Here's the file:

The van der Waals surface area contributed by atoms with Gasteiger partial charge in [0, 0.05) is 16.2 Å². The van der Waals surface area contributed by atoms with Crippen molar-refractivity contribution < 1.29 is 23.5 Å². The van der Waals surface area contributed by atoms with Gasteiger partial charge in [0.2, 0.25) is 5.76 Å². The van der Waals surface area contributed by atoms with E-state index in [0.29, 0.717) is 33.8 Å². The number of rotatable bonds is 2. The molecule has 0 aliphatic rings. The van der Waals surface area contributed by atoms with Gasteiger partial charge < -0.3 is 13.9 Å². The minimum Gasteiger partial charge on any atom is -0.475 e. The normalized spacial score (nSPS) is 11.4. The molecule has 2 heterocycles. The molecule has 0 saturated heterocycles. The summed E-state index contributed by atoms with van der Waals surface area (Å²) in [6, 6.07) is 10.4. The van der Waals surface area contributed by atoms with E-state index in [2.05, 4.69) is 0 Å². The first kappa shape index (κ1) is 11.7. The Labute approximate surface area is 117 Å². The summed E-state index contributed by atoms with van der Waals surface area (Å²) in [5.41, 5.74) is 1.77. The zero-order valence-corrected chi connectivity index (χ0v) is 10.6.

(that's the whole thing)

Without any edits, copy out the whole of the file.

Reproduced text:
The van der Waals surface area contributed by atoms with Gasteiger partial charge in [0, 0.05) is 16.2 Å². The van der Waals surface area contributed by atoms with Crippen molar-refractivity contribution < 1.29 is 23.5 Å². The van der Waals surface area contributed by atoms with Gasteiger partial charge in [0.2, 0.25) is 5.76 Å². The van der Waals surface area contributed by atoms with E-state index in [0.29, 0.717) is 33.8 Å². The number of rotatable bonds is 2. The molecule has 0 aliphatic rings. The van der Waals surface area contributed by atoms with Gasteiger partial charge < -0.3 is 13.9 Å². The minimum Gasteiger partial charge on any atom is -0.475 e. The normalized spacial score (nSPS) is 11.4. The molecule has 2 heterocycles. The molecule has 0 saturated heterocycles. The summed E-state index contributed by atoms with van der Waals surface area (Å²) in [6, 6.07) is 10.4. The van der Waals surface area contributed by atoms with E-state index in [2.05, 4.69) is 0 Å². The first kappa shape index (κ1) is 11.7. The Labute approximate surface area is 117 Å². The summed E-state index contributed by atoms with van der Waals surface area (Å²) in [5.41, 5.74) is 1.77. The zero-order valence-corrected chi connectivity index (χ0v) is 10.6.